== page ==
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Mutual interests bring EU and India closer together

Article by Dick Leonard

October 10, 2008

Just back from India after my first visit in seven years, I had two overwhelming impressions. One was the evidence, wherever I went, that the Indian economy has taken off in a big way and has developed unstoppable momentum.

The other was the renewed realisation that – as former Indian President Abdul Kalam told the European Parliament last April – India and the EU have striking similarities as “multi-cultural, multi-linguistic and multi-religious entities”, quite apart from their common commitment to democracy.

It has taken the rest of the world a long time to wake up to the high growth rate in India, which has been galloping along at 6 per cent per annum for the past two decades. One reason is undoubtedly that it has been over-shadowed by the Chinese performance of 9.5 per cent annual growth over the same period.

Another is that, despite the large increase in Indian GDP, the distributional effect has been minimal, and India’s perennial problems of rural poverty and high unemployment do not seem to have been noticeably improved.

India is now beginning to be bracketed with China as a potential super-power, threatening the West as a competitor for cheap fuel and food supplies from the rest of the world, but its progress remains considerably slower than China’s and so far at least shows few signs of narrowing the gap with its northern neighbour.

Daniel Gros, of the Centre for European Studies (CEPS), recently remarked that China’s export structure, unlike India’s, was already similar to that of the EU and the US, namely that it was the typical structure of an already developed country, rather than a developing one.

Professor Rajendra Jain, of the Centre for European Studies at Delhi’s Jawaharlal Nehru University, put it more graphically when he said that China is “in the Olympic games league and India in the Commonwealth games league”.

In the longer term, however, India has two important advantages which may help it to catch up. One is the almost universal fluency in English of its educated classes; the other is that it is an open society, with a vibrant civic sector and a free media. This should enable it to avoid the costly errors and miscalculations inevitably made by a ‘command’ economy, insulated from criticism.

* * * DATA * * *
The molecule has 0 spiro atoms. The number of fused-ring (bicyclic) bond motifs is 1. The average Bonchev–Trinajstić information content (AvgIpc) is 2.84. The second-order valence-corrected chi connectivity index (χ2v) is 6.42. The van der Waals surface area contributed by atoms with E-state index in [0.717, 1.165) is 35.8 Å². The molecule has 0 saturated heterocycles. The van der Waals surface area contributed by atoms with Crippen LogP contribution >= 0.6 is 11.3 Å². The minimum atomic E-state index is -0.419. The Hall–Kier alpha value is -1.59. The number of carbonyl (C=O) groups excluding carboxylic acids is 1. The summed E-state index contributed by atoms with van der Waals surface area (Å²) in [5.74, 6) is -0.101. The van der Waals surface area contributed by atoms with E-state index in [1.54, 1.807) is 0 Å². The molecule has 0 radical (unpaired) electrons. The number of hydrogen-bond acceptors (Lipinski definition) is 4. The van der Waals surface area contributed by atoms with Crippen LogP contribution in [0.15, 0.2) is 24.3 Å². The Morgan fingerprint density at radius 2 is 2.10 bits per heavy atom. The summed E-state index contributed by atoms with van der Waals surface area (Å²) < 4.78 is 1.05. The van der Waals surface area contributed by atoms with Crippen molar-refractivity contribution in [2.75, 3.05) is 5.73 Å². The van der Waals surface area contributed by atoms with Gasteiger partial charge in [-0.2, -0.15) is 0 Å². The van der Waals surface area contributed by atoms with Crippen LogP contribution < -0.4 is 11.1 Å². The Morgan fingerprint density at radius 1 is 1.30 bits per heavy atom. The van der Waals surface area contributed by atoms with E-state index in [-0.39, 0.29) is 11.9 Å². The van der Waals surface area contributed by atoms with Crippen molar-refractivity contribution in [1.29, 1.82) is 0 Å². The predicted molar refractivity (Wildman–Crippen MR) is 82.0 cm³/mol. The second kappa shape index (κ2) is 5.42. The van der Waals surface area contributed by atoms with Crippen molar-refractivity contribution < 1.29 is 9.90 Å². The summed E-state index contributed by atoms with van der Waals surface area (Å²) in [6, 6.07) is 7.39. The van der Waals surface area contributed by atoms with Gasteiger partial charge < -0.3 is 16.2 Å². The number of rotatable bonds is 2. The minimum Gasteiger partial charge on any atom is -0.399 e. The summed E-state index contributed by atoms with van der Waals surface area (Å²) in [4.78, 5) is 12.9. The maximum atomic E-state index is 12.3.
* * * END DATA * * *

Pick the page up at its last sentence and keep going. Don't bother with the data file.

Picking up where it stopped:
For the last eight years annual summits between India and the EU have been held, with alternating venues. The most recent, held in New Delhi on 30 November, marked a step-change in the developing relationship.

Among several agreements reached, was one to speed up progress in negotiating a Free Trade Agreement between India and the EU, with the aim of settling all outstanding differences during the course of 2008.

This would enable India to gain unfettered access to a market of 450 prosperous consumers, gaining an important competitive advantage over some of its biggest rivals. Already, as Peter Mandelson pointed out, in a speech given in the margins of the New Delhi summit, Europe is already the first or second market for every one of India’s top ten exports.

However, as a new study by the Carnegie Endowment for World Peace, India’s Trade Policy Choices, shows, the gains to India of an FTA would be far smaller than the potential benefits of a successful Doha round. As with the EU, the greatest gain would come in the services sector, where – unlike in industry – India is already well ahead of China.

As K.S. Narayanan, a writer in The New Indian Express, recently noted, “Over the past decade India’s exports of business services have grown at 25 per cent per annum, which is faster than any country in the world except Ireland”. They have increased from around $5 billion in 1990 to nearly $74 billion in 2006.

Narayanan cites World Bank experts as predicting that India has more to gain than any other country in the world by bringing services on to centre stage in the Doha round talks. The potential for the EU is not much less.

Jose Manuel Barroso and Peter Mandelson please note. The closest co-ordination with India in the ongoing trade negotiations should bring great benefits to both parties. You are batting on the same side.

Dick Leonard is author of The Economist Guide to the European Union.

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